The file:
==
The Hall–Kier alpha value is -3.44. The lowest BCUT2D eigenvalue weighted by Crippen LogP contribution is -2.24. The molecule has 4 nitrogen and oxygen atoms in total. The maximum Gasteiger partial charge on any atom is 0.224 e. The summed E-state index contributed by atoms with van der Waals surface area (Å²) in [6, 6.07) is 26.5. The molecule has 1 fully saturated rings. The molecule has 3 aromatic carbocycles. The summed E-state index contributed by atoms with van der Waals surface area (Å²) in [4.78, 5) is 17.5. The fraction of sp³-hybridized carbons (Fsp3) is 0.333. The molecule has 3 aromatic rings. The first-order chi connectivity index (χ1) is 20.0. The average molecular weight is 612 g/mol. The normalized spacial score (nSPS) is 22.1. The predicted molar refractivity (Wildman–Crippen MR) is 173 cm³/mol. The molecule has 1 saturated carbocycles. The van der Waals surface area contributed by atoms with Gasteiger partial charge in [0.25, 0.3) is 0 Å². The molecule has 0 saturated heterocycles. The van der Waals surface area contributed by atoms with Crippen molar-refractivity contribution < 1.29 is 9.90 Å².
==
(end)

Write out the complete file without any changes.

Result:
The Hall–Kier alpha value is -3.44. The lowest BCUT2D eigenvalue weighted by Crippen LogP contribution is -2.24. The molecule has 4 nitrogen and oxygen atoms in total. The maximum Gasteiger partial charge on any atom is 0.224 e. The summed E-state index contributed by atoms with van der Waals surface area (Å²) in [6, 6.07) is 26.5. The molecule has 1 fully saturated rings. The molecule has 3 aromatic carbocycles. The summed E-state index contributed by atoms with van der Waals surface area (Å²) in [4.78, 5) is 17.5. The fraction of sp³-hybridized carbons (Fsp3) is 0.333. The molecule has 3 aromatic rings. The first-order chi connectivity index (χ1) is 20.0. The average molecular weight is 612 g/mol. The normalized spacial score (nSPS) is 22.1. The predicted molar refractivity (Wildman–Crippen MR) is 173 cm³/mol. The molecule has 1 saturated carbocycles. The van der Waals surface area contributed by atoms with Gasteiger partial charge in [0.25, 0.3) is 0 Å². The molecule has 0 saturated heterocycles. The van der Waals surface area contributed by atoms with Crippen molar-refractivity contribution < 1.29 is 9.90 Å².